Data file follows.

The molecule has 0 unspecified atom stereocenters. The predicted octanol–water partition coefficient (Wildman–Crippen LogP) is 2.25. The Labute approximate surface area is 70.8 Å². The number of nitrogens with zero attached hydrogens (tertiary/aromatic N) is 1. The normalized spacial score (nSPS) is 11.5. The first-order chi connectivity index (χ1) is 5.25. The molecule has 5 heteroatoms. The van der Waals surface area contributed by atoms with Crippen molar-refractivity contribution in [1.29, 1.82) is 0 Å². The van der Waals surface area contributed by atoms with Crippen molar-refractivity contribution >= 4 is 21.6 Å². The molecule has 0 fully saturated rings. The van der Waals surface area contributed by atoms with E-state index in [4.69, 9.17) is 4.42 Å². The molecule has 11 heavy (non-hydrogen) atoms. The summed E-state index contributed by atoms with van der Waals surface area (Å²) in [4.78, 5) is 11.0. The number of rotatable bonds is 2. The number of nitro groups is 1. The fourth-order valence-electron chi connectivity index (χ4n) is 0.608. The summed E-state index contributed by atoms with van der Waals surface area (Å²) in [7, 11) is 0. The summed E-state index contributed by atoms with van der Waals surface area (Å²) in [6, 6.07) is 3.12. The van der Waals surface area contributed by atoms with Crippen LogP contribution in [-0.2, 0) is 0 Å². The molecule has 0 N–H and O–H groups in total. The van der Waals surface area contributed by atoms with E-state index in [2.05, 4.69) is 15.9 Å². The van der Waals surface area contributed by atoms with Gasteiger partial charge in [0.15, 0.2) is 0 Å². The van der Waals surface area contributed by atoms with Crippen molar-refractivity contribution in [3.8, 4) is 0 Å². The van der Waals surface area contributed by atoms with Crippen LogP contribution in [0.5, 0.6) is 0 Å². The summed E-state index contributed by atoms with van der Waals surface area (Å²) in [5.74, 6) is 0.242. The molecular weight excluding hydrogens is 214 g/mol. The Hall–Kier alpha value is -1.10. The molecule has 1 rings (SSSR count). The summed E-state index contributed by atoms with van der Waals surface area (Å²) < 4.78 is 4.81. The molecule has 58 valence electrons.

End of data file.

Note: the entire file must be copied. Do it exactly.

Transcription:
The molecule has 0 unspecified atom stereocenters. The predicted octanol–water partition coefficient (Wildman–Crippen LogP) is 2.25. The Labute approximate surface area is 70.8 Å². The number of nitrogens with zero attached hydrogens (tertiary/aromatic N) is 1. The normalized spacial score (nSPS) is 11.5. The first-order chi connectivity index (χ1) is 5.25. The molecule has 5 heteroatoms. The van der Waals surface area contributed by atoms with Crippen molar-refractivity contribution in [1.29, 1.82) is 0 Å². The van der Waals surface area contributed by atoms with Crippen molar-refractivity contribution >= 4 is 21.6 Å². The molecule has 0 fully saturated rings. The van der Waals surface area contributed by atoms with E-state index in [4.69, 9.17) is 4.42 Å². The molecule has 11 heavy (non-hydrogen) atoms. The summed E-state index contributed by atoms with van der Waals surface area (Å²) in [4.78, 5) is 11.0. The number of rotatable bonds is 2. The number of nitro groups is 1. The fourth-order valence-electron chi connectivity index (χ4n) is 0.608. The summed E-state index contributed by atoms with van der Waals surface area (Å²) in [7, 11) is 0. The summed E-state index contributed by atoms with van der Waals surface area (Å²) in [6, 6.07) is 3.12. The van der Waals surface area contributed by atoms with Crippen LogP contribution in [-0.2, 0) is 0 Å². The molecule has 0 N–H and O–H groups in total. The van der Waals surface area contributed by atoms with E-state index in [2.05, 4.69) is 15.9 Å². The van der Waals surface area contributed by atoms with Gasteiger partial charge in [0.15, 0.2) is 0 Å². The van der Waals surface area contributed by atoms with Crippen molar-refractivity contribution in [3.8, 4) is 0 Å². The van der Waals surface area contributed by atoms with Crippen LogP contribution in [0.5, 0.6) is 0 Å². The summed E-state index contributed by atoms with van der Waals surface area (Å²) in [5.74, 6) is 0.242. The molecular weight excluding hydrogens is 214 g/mol. The Hall–Kier alpha value is -1.10. The molecule has 1 rings (SSSR count). The summed E-state index contributed by atoms with van der Waals surface area (Å²) < 4.78 is 4.81. The molecule has 58 valence electrons.